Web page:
This is a Voice combines film clips, video art, aural recordings and scientific texts exploring the workings and origins of the human voice. Centuries-old journals and contemporary artworks are placed alongside scientific specimens such as a larynx in a jar and medical illustrations of the voice box.
The show is grouped into five sections: Voice is the Original Instrument considers research which suggests our voices evolved for the purpose of song and social bonding; Melodic Contours considers how rhythm and intonation affect meaning; Strains of the Voice, how our voices can be manipulated with training and exercises and Egophony, how voices are used to classify and analyse people (footage from police interviews is displayed alongside a film looking at the effects of gender transition on the voice). Unlocated Voices examines the effect of disembodied voices and includes a look at a pioneering therapy technique where people who hear voices are encouraged to interact with a digital avatar representing that voice.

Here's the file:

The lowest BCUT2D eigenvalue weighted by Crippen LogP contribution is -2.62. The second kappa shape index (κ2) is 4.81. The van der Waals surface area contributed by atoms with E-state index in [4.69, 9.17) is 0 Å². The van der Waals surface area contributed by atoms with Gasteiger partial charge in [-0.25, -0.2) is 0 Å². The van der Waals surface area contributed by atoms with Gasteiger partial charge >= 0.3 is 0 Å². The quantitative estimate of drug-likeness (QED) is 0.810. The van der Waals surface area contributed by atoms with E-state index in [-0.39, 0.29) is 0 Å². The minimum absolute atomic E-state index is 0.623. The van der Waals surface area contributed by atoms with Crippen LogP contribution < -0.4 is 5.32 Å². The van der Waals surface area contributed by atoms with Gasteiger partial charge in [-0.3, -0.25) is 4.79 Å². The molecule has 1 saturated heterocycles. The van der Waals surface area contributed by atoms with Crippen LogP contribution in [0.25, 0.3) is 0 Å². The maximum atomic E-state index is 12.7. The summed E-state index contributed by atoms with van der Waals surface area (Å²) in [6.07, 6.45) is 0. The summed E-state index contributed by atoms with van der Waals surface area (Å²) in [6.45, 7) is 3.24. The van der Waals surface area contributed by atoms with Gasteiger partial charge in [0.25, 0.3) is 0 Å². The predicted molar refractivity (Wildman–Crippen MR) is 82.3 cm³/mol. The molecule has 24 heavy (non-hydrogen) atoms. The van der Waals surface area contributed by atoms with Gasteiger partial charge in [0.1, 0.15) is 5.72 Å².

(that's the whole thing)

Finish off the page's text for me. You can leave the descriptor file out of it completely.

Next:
This is a Voice at Wellcome Library London, courtesy of Wellcome Images. Lead image (top): Leon Chew, courtesy of Plaid London
It’s a disparate collection of items – some, such as Francis Barraud’s His Master’s Voice painting and a clip from The Wizard of Oz feel a little out of place – but the show is at times a fascinating exploration of the workings of the voice and how our voices are linked to our identity. An interactive piece by electronic musician Matthew Herbert invites visitors to add their voice to a chorus of singers in a mini recording studio, while a piece by Imogen Stidworthy recreates the sound of a ‘castrato’ using footage of a young male treble, a female soprano and a countertenor singing simultaneously. Another installation by Marcus Coates, Dawn Chorus, shows a group of adults using their voices to recreate birdsong in everyday settings.
The exhibition was designed by London studio Plaid. With much of the show made up of aural rather than visual pieces, Plaid director Brian Studak says the emphasis was on heightening visitors’ awareness of sound and giving them new ways to experience it in the gallery. In one section, voices can be heard coming from a cubbyhole in the corner of the room, while other clips are played out through parabolic microphones (glass domes which direct sounds downwards to visitors standing underneath).
Marcus Coates’ Dawn Chorus. Image courtesy of Wellcome Images
While some installations are effectively closed off – Stidworthy’s is housed in a round structure, surrounding viewers with song – the show is designed to feel as open as possible. Visitors can hear snippets from various installations as they walk around the space, drawing them forward, but each installation can be heard in isolation when standing up close.